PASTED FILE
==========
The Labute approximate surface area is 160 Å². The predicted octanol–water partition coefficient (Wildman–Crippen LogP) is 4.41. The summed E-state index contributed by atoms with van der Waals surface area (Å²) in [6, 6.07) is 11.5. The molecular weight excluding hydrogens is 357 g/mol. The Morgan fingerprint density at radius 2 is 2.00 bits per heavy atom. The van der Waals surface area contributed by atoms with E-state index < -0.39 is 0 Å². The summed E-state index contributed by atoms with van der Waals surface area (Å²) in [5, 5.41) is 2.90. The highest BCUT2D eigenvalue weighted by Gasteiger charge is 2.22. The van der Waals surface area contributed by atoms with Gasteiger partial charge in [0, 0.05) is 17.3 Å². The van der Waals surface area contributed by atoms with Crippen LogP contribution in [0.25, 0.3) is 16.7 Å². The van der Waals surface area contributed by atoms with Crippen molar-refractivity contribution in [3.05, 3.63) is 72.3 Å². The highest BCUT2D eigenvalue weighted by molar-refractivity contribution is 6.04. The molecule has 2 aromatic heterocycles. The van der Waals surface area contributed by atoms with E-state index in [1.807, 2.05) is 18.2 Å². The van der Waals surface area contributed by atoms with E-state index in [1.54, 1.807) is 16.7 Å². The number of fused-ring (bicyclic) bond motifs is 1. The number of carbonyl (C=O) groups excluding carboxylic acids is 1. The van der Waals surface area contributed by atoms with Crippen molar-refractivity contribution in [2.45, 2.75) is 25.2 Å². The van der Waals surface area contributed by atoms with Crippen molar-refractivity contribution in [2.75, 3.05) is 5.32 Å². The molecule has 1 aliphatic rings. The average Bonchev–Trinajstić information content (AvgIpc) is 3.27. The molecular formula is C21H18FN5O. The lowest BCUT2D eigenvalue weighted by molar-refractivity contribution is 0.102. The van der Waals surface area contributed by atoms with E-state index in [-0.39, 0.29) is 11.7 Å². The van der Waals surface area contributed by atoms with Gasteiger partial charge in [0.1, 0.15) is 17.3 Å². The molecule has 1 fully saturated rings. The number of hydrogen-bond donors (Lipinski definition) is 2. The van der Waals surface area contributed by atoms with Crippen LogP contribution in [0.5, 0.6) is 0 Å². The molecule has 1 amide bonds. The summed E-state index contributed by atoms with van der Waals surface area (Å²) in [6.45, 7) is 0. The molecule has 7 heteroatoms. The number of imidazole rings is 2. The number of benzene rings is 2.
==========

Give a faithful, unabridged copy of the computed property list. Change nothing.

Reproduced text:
The Labute approximate surface area is 160 Å². The predicted octanol–water partition coefficient (Wildman–Crippen LogP) is 4.41. The summed E-state index contributed by atoms with van der Waals surface area (Å²) in [6, 6.07) is 11.5. The molecular weight excluding hydrogens is 357 g/mol. The Morgan fingerprint density at radius 2 is 2.00 bits per heavy atom. The van der Waals surface area contributed by atoms with E-state index < -0.39 is 0 Å². The summed E-state index contributed by atoms with van der Waals surface area (Å²) in [5, 5.41) is 2.90. The highest BCUT2D eigenvalue weighted by Gasteiger charge is 2.22. The van der Waals surface area contributed by atoms with Gasteiger partial charge in [0, 0.05) is 17.3 Å². The van der Waals surface area contributed by atoms with Crippen LogP contribution in [0.25, 0.3) is 16.7 Å². The van der Waals surface area contributed by atoms with Crippen molar-refractivity contribution in [3.05, 3.63) is 72.3 Å². The highest BCUT2D eigenvalue weighted by molar-refractivity contribution is 6.04. The molecule has 2 aromatic heterocycles. The van der Waals surface area contributed by atoms with E-state index in [1.807, 2.05) is 18.2 Å². The van der Waals surface area contributed by atoms with E-state index in [1.54, 1.807) is 16.7 Å². The number of fused-ring (bicyclic) bond motifs is 1. The number of carbonyl (C=O) groups excluding carboxylic acids is 1. The van der Waals surface area contributed by atoms with Crippen molar-refractivity contribution in [2.45, 2.75) is 25.2 Å². The van der Waals surface area contributed by atoms with Crippen molar-refractivity contribution in [2.75, 3.05) is 5.32 Å². The molecule has 1 aliphatic rings. The average Bonchev–Trinajstić information content (AvgIpc) is 3.27. The molecular formula is C21H18FN5O. The lowest BCUT2D eigenvalue weighted by molar-refractivity contribution is 0.102. The van der Waals surface area contributed by atoms with E-state index in [-0.39, 0.29) is 11.7 Å². The van der Waals surface area contributed by atoms with Gasteiger partial charge in [0.1, 0.15) is 17.3 Å². The molecule has 1 fully saturated rings. The number of hydrogen-bond donors (Lipinski definition) is 2. The van der Waals surface area contributed by atoms with Crippen LogP contribution in [0.5, 0.6) is 0 Å². The molecule has 1 amide bonds. The summed E-state index contributed by atoms with van der Waals surface area (Å²) in [6.45, 7) is 0. The molecule has 7 heteroatoms. The number of imidazole rings is 2. The number of benzene rings is 2.